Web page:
नई दिल्ली New Delhi: The government is considering the establishment of an independent regulator for the railways now that the sector is being opened up to overseas investment as India looks to strengthen its rail infrastructure, especially since the attempt to attract domestic private money in some areas hasn’t been too successful thus far.
The Cabinet approved FDI in railways along with defence at an August 6 meeting during which a regulator was discussed. The government also wants a transparent model that will make such investments attractive to private investors with clear-cut clauses on recovering money. Existing domestic private investors in approved projects aren’t too happy — complaints of unfair practices and high-handed officials are rife.
“The regulator will settle contractual disputes and any unforeseen issues that may arise between the investor and the railways,” a senior railway official told. The same regulator may be given the task of fixing passenger and freight tariffs.
Railway minister DV Sadananda Gowda announced the FDI plan and encouragement to PPPs in his July 8 rail budget as part of proposals aimed at generating funds to strengthen the network.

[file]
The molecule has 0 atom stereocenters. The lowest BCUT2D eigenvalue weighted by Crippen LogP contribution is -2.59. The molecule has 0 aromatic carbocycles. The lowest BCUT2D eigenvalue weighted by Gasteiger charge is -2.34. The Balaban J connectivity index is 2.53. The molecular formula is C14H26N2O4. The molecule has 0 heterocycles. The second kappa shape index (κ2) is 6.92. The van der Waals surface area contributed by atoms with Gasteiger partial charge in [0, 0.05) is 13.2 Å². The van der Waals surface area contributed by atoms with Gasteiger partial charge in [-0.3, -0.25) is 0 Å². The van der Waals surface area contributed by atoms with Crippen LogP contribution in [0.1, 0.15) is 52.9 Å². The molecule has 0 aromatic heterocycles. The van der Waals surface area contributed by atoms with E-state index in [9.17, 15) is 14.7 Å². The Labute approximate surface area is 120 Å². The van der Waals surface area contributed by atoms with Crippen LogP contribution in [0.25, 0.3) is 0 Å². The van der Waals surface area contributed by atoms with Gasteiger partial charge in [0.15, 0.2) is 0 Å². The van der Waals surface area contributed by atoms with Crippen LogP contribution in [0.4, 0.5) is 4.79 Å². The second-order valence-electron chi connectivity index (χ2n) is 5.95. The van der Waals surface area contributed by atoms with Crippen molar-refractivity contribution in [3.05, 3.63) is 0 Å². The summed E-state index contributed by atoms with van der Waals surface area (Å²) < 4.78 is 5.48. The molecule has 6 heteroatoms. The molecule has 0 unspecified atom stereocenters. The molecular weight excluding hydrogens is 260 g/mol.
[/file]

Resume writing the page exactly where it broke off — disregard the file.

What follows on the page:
A massive amount of money is needed to fund ongoing and future rail projects, with the Golden Quadrilateral Network alone requiring an additional Rs 9 lakh crore, while each proposed bullet train will need an investment of Rs 60,000 crore. Several railway officers and experts doubted that investors would find the sector attractive under the current circumstances.
“The railways have failed to get domestic private investors due to their unwelcoming work culture. Those who did invest initially ended up regretting their decision and vowing never to get into a working relationship with the railways,” said a senior railway official who has dealt with several disgruntled investors.
He cited the example of container terminals set up under a policy initiative in 2007 by then rail minister Lalu Prasad. “Fourteen people were given licences to develop the terminals, including wagons, tracks and the rolling stock. When it was done and they started earning some profits, railways changed the goalposts and restrictions were imposed. They were told that they could not transport food grains and coal,” the officer said.
When private investors started making profit, the railways changed the policy to appropriate this for itself. Under the Wagon Investment Scheme, Jindal Rail Infrastructure set up a factory in Vadodara to manufacture specialized wagons to carry automobiles. “It has been five years since the wagons were rolled out but not even a single one has been used yet because of the railways’ tedious procedures,” the officer said.
The station development scheme using the PPP model failed. Four railway stations — New Delhi, Bijwasan, Anand Vihar and Chandigarh — were identified to begin with but the railways have not got any money under this plan.